Microsoft plunks a 17-foot-tall Surface tablet down in London's Trafalgar Square

Visitors can walk up to the oversized Surface with its 27-foot screen and stomp on the attached jumbo keyboard

Image credit: The Verge.
Image credit: The Verge.

Who says tablet marketing isn't any fun?

The latest advertising spectacle in that arena, according to The Verge, is a gigantic Surface in London's Trafalgar Square, with a roughly 383-inch display. Visitors can walk up to the oversized Surface and stomp on the attached jumbo keyboard to interact with apps.

It's all powered by an actual Surface 2, connected via USB and Micro-HDMI.

Microsoft has also been painting ads onto buildings in various U.S cities, and is continuing its massive TV ad campaign. A wide-ranging deal with the NFL even gets the Surface logo slapped onto the review booths officials use to judge close plays.

Meanwhile, Microsoft is quietly trying to unload the old Surface Pro as it loudly celebrates its new Surface 2 and Surface Pro 2 tablets.

Discounts!

The original Surface Pro now has a second US$100 discount off its original pricing of US$899 and up. If you're in the United States or Canada, you can now snag a 64GB Surface Pro for US$699 or a 128GB model for US$799.

Engadget reports that the offer will run through the end of the year, or possibly when supplies run out.

Keep in mind that the Surface Pro 2 offers much better battery life than the original Surface Pro--75 percent, Microsoft promises--and it's slightly more powerful thanks to Intel's 4th-generation Core i5 processor. As with the Windows RT-based Surface 2, the Pro 2 also includes a two-stage kickstand that makes the device easier to use in your lap.

Microsoft is downplaying the deal on the original Surface Pro, as it's not even being advertised on the Surface landing page. But, as "Jumbo Surface" in London shows, the company isn't holding back on marketing for its newer devices and the original Surface RT (now simply dubbed "Surface").

Does any of this tempt you to buy?

Join the newsletter!

Or

Sign up to gain exclusive access to email subscriptions, event invitations, competitions, giveaways, and much more.

Membership is free, and your security and privacy remain protected. View our privacy policy before signing up.

Error: Please check your email address.
Show Comments

Latest Videos

More Videos

Great piece Katja. It will be fascinating to see how the shift in people's perception of value will affect design, products and services ...

Paul Scott

How to design for a speculative future - Customer Design - CMO Australia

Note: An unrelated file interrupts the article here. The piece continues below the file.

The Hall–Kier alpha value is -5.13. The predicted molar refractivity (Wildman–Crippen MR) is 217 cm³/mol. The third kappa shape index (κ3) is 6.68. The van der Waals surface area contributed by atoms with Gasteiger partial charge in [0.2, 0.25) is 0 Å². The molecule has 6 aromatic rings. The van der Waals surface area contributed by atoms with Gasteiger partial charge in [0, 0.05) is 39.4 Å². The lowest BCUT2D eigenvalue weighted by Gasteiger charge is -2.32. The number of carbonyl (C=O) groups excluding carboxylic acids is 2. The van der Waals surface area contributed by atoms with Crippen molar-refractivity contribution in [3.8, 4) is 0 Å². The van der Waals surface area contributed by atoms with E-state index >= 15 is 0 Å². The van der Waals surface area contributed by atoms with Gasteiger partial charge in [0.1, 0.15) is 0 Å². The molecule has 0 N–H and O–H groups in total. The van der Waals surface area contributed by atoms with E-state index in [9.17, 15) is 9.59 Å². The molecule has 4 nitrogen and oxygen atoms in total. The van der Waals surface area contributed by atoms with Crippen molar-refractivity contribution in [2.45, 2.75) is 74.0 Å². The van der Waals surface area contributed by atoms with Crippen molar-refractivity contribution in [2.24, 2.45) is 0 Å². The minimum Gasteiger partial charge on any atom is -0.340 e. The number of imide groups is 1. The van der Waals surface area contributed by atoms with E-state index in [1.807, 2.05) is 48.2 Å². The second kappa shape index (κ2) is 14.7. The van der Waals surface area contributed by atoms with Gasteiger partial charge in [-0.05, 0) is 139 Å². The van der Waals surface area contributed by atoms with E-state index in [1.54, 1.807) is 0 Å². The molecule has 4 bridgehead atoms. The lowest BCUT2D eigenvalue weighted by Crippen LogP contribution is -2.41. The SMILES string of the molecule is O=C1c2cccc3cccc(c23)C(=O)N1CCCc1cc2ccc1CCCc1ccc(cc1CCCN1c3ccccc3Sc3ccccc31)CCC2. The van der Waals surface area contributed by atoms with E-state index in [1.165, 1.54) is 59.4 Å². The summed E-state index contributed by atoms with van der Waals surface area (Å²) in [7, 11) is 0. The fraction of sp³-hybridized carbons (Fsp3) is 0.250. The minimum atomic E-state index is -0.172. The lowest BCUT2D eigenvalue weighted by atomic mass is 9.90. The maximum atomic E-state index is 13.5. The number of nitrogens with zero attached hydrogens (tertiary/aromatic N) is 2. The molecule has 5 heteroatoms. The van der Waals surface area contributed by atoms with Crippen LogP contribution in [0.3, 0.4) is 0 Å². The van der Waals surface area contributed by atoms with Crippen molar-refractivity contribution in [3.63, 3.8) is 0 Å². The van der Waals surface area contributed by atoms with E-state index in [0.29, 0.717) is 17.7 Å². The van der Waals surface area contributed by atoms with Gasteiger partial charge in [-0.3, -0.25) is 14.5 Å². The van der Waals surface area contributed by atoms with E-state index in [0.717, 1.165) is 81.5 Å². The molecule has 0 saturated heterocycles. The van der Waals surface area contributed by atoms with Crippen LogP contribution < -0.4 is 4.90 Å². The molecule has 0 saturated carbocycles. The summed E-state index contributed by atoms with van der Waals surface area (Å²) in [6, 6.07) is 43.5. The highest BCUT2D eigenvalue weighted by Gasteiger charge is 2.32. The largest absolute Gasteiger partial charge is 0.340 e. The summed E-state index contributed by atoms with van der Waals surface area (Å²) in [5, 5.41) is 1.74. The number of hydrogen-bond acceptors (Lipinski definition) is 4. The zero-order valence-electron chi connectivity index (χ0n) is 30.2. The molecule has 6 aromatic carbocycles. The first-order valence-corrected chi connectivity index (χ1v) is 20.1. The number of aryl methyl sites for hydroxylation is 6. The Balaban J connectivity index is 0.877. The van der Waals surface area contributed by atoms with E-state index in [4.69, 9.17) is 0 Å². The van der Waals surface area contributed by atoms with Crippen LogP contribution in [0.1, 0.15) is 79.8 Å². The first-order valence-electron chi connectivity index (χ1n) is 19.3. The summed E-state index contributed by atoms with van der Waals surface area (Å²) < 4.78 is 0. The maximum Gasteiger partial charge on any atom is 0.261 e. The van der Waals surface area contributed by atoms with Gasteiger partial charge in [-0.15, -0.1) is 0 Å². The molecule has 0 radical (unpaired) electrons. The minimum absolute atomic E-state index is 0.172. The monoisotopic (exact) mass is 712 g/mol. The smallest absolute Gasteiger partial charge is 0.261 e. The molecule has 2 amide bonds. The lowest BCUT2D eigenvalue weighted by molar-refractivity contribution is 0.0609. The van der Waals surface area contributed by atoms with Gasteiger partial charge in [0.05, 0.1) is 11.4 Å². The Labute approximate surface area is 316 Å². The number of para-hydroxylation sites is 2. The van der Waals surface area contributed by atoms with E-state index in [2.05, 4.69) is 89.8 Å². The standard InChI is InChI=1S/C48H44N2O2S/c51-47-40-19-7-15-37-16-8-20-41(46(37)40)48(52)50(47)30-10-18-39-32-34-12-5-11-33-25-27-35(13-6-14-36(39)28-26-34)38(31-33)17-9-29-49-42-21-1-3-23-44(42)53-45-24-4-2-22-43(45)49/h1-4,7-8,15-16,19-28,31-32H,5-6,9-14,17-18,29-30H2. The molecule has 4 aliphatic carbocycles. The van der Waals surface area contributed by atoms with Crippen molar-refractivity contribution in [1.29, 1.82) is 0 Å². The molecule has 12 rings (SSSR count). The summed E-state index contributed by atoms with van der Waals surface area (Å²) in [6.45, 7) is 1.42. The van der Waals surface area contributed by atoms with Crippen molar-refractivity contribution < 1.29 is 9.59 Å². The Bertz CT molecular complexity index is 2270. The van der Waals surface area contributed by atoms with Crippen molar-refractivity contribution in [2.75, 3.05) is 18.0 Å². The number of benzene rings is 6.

Read more

Google collects as much data as it can about you. It would be foolish to believe Google cares about your privacy. I did cut off Google fr...

Phil Davis

ACCC launches fresh legal challenge against Google's consumer data practices for advertising

Read more

“This new logo has been noticed and it replaces a logo no one really knew existed so I’d say it’s abided by the ‘rule’ of brand equity - ...

Lawrence

Brand Australia misses the mark

Read more

IMHO a logo that needs to be explained really doesn't achieve it's purpose.I admit coming to the debate a little late, but has anyone els...

JV_at_lAttitude_in_Cairns

Brand Australia misses the mark

Read more

Hi everyone! Hope you are doing well. I just came across your website and I have to say that your work is really appreciative. Your conte...

Rochie Grey

Will 3D printing be good for retail?

Read more

Blog Posts

How to design for a speculative future

For a while now, I have been following a fabulous design strategy and research colleague, Tatiana Toutikian, a speculative designer. This is someone specialising in calling out near future phenomena, what the various aspects of our future will be, and how the design we create will support it.

Katja Forbes

Managing director of Designit, Australia and New Zealand

The obvious reason Covidsafe failed to get majority takeup

Online identity is a hot topic as more consumers are waking up to how their data is being used. So what does the marketing industry need to do to avoid a complete loss of public trust, in instances such as the COVID-19 tracing app?

Dan Richardson

Head of data, Verizon Media

Brand or product placement?

CMOs are looking to ensure investment decisions in marketing initiatives are good value for money. Yet they are frustrated in understanding the value of product placements within this mix for a very simple reason: Product placements are broadly defined and as a result, mean very different things to different people.

Michael Neale and Dr David Corkindale

University of Adelaide Business School and University of South Australia

Sign in